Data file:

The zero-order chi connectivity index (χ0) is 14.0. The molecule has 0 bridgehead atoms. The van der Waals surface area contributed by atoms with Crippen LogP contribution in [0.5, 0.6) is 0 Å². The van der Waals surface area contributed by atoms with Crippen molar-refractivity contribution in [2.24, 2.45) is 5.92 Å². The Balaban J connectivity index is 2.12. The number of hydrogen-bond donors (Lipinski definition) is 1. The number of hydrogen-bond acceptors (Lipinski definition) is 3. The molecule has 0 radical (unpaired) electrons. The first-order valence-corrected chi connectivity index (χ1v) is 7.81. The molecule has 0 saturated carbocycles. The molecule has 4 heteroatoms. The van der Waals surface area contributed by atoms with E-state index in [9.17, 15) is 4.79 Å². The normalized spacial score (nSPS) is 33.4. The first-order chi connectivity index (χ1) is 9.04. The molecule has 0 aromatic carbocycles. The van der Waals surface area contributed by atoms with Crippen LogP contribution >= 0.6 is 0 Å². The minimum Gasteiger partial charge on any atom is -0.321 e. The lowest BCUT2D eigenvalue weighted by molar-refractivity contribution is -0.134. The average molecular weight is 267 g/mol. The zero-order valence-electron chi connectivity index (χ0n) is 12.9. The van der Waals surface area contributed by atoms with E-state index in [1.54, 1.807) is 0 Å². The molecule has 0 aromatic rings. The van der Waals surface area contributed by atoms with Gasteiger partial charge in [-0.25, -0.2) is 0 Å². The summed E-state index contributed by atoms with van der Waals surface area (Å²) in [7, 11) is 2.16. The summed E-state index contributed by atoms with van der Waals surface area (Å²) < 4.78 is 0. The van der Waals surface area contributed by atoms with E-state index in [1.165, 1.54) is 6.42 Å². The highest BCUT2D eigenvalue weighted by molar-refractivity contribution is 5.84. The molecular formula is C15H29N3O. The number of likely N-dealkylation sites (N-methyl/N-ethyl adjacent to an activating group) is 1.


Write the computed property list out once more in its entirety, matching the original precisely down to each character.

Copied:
The zero-order chi connectivity index (χ0) is 14.0. The molecule has 0 bridgehead atoms. The van der Waals surface area contributed by atoms with Crippen LogP contribution in [0.5, 0.6) is 0 Å². The van der Waals surface area contributed by atoms with Crippen molar-refractivity contribution in [2.24, 2.45) is 5.92 Å². The Balaban J connectivity index is 2.12. The number of hydrogen-bond donors (Lipinski definition) is 1. The number of hydrogen-bond acceptors (Lipinski definition) is 3. The molecule has 0 radical (unpaired) electrons. The first-order valence-corrected chi connectivity index (χ1v) is 7.81. The molecule has 0 saturated carbocycles. The molecule has 4 heteroatoms. The van der Waals surface area contributed by atoms with E-state index in [9.17, 15) is 4.79 Å². The normalized spacial score (nSPS) is 33.4. The first-order chi connectivity index (χ1) is 9.04. The molecule has 0 aromatic carbocycles. The van der Waals surface area contributed by atoms with Crippen LogP contribution >= 0.6 is 0 Å². The minimum Gasteiger partial charge on any atom is -0.321 e. The lowest BCUT2D eigenvalue weighted by molar-refractivity contribution is -0.134. The average molecular weight is 267 g/mol. The zero-order valence-electron chi connectivity index (χ0n) is 12.9. The van der Waals surface area contributed by atoms with E-state index in [1.54, 1.807) is 0 Å². The molecule has 0 aromatic rings. The van der Waals surface area contributed by atoms with Gasteiger partial charge in [-0.25, -0.2) is 0 Å². The summed E-state index contributed by atoms with van der Waals surface area (Å²) in [7, 11) is 2.16. The summed E-state index contributed by atoms with van der Waals surface area (Å²) < 4.78 is 0. The van der Waals surface area contributed by atoms with E-state index in [1.165, 1.54) is 6.42 Å². The highest BCUT2D eigenvalue weighted by molar-refractivity contribution is 5.84. The molecular formula is C15H29N3O. The number of likely N-dealkylation sites (N-methyl/N-ethyl adjacent to an activating group) is 1.